As a landlord or property owner, one of the most critical conversations you’ll have with your tenant is about raising rent. The rent increase letter helps initiate this talk, but there are some essential guidelines and practices to understand before taking this step.
In this blog, we’ll guide you on how often and how much you can increase the rent, what to consider beforehand, and what to include in the letter to raise the rent, ending with a FREE rent increase template for your use.
Increasing rents can be stressful and scary so I wanted to share some tips based on my experience. Rent increases are very common and when a unit is managed by a professional property manager, they increase rents annually. If you are a smaller landlord that is considering raising the rates for the first time, don’t hesitate. Get rental comparables and figure how if you are charging rents above, at or below market (based on the size, beds/baths and condition of your rental property. We’ve built a free tool that helps you figure out “How much should I charge for rent?” Based on this information, feel comfortable and confident raising the rents. Good luck!
How Often Can a Landlord Increase the Rent?
In the U.S., you can set your own rents without any cap, and in most states with a typical 30-day notice, you can raise them anytime.
Generally, you can increase the monthly rent when a lease agreement ends or at the end of a month lease term. However, there are exceptions.
If your property is in an area with rent stabilization or control laws, there may be restrictions on rental increase notice. Most states prevent unfair rent hikes, like rent increase notices due to tenant complaints.
While Oregon and California have implemented statewide rent control laws, other areas, like the District of Columbia and specific cities in New York, New Jersey, Maine, Maryland, and Minnesota, have local regulations in place.
Before proceeding with a rental increase letter, it’s advisable to consult with a real estate attorney.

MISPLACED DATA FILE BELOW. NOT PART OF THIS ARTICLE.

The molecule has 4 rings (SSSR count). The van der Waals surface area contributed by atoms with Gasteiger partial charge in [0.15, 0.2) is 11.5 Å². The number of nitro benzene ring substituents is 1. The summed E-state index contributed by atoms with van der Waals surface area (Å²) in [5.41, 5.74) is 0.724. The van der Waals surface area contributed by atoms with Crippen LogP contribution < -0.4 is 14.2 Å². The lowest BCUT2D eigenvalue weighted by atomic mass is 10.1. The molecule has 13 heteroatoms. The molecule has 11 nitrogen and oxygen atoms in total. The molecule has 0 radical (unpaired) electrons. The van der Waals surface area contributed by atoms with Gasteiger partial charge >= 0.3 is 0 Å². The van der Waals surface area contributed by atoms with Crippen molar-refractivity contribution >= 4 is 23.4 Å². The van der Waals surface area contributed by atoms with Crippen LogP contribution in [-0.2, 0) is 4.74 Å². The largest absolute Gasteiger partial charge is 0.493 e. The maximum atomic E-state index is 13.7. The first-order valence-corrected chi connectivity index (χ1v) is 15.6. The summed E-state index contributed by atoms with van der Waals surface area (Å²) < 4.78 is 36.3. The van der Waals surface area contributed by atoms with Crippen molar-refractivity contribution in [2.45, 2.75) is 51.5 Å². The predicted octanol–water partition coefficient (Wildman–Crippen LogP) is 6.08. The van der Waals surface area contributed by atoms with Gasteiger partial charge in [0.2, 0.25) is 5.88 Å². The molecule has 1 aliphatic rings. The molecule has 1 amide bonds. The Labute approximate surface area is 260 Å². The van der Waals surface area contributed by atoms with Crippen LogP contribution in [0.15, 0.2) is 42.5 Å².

Factors to Consider Before Increasing the Rent
Raising the rent involves careful consideration of various factors.
- Rent Competition: Understand the rental market conditions in your area. This will help set a fair market rent increase.
- How Much rent to charge: Use online websites like Zillow.com or Realtor.com to check existing rental property listings that are similar to your rental (aka Rental comps).
- Use Baselane’s free Price My Rental tool to figure out how much rent to charge.
- Lease Term: Typically, you can raise the rent at the end of a lease period or the original lease terms.
- Notice Period: Depending on local laws and notice periods, you may need to give your tenant a notice 30 to 90 days in advance before a rental increase.
- Security Deposit: If you’re raising the rent, consider if the security deposit will increase equivalently.
How Much Can You Increase Rent?
Different states have specific rental hike rules. For instance, in New York, while there’s no cap on rent prices, you must alert tenants using a sample rent increase letter if you raise rent by 5% or more.
A 3-5% annual increase in rent aligns with market trends and added expenses, balancing profitability with rent payments and tenant retention. However, for valued, long-term tenants, smaller increments (1-1.15%) might be advisable to maintain a positive relationship and avoid turnover costs.